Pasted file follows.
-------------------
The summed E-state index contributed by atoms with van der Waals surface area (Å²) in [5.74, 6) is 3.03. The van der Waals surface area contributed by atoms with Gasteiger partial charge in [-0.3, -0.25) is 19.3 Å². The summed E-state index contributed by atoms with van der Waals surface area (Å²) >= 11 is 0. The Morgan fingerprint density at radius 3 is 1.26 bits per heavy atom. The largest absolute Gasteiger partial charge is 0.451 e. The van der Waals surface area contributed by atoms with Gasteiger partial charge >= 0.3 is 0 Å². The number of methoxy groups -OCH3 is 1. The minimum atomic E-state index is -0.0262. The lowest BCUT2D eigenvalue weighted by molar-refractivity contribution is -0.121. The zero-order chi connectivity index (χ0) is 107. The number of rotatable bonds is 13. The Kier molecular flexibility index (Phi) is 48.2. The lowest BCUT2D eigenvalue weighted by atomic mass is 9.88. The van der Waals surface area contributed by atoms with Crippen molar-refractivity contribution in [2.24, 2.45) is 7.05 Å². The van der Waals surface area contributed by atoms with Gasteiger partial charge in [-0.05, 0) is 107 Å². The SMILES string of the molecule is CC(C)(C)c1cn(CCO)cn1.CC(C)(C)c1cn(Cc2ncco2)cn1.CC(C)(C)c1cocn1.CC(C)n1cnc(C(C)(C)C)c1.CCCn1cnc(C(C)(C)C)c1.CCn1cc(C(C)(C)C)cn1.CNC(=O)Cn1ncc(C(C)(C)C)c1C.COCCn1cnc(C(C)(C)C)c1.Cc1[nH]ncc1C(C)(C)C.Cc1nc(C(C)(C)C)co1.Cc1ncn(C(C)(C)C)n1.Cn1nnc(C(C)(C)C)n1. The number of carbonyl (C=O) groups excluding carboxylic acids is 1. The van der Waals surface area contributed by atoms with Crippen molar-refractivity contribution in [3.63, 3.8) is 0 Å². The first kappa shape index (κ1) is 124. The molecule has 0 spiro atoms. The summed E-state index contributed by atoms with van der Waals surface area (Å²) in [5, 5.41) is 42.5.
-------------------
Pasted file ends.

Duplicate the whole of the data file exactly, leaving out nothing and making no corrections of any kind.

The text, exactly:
The summed E-state index contributed by atoms with van der Waals surface area (Å²) in [5.74, 6) is 3.03. The van der Waals surface area contributed by atoms with Gasteiger partial charge in [-0.3, -0.25) is 19.3 Å². The summed E-state index contributed by atoms with van der Waals surface area (Å²) >= 11 is 0. The Morgan fingerprint density at radius 3 is 1.26 bits per heavy atom. The largest absolute Gasteiger partial charge is 0.451 e. The van der Waals surface area contributed by atoms with Gasteiger partial charge >= 0.3 is 0 Å². The number of methoxy groups -OCH3 is 1. The minimum atomic E-state index is -0.0262. The lowest BCUT2D eigenvalue weighted by molar-refractivity contribution is -0.121. The zero-order chi connectivity index (χ0) is 107. The number of rotatable bonds is 13. The Kier molecular flexibility index (Phi) is 48.2. The lowest BCUT2D eigenvalue weighted by atomic mass is 9.88. The van der Waals surface area contributed by atoms with Crippen molar-refractivity contribution in [2.24, 2.45) is 7.05 Å². The van der Waals surface area contributed by atoms with Gasteiger partial charge in [-0.05, 0) is 107 Å². The SMILES string of the molecule is CC(C)(C)c1cn(CCO)cn1.CC(C)(C)c1cn(Cc2ncco2)cn1.CC(C)(C)c1cocn1.CC(C)n1cnc(C(C)(C)C)c1.CCCn1cnc(C(C)(C)C)c1.CCn1cc(C(C)(C)C)cn1.CNC(=O)Cn1ncc(C(C)(C)C)c1C.COCCn1cnc(C(C)(C)C)c1.Cc1[nH]ncc1C(C)(C)C.Cc1nc(C(C)(C)C)co1.Cc1ncn(C(C)(C)C)n1.Cn1nnc(C(C)(C)C)n1. The number of carbonyl (C=O) groups excluding carboxylic acids is 1. The van der Waals surface area contributed by atoms with Crippen molar-refractivity contribution in [3.63, 3.8) is 0 Å². The first kappa shape index (κ1) is 124. The molecule has 0 spiro atoms. The summed E-state index contributed by atoms with van der Waals surface area (Å²) in [5, 5.41) is 42.5.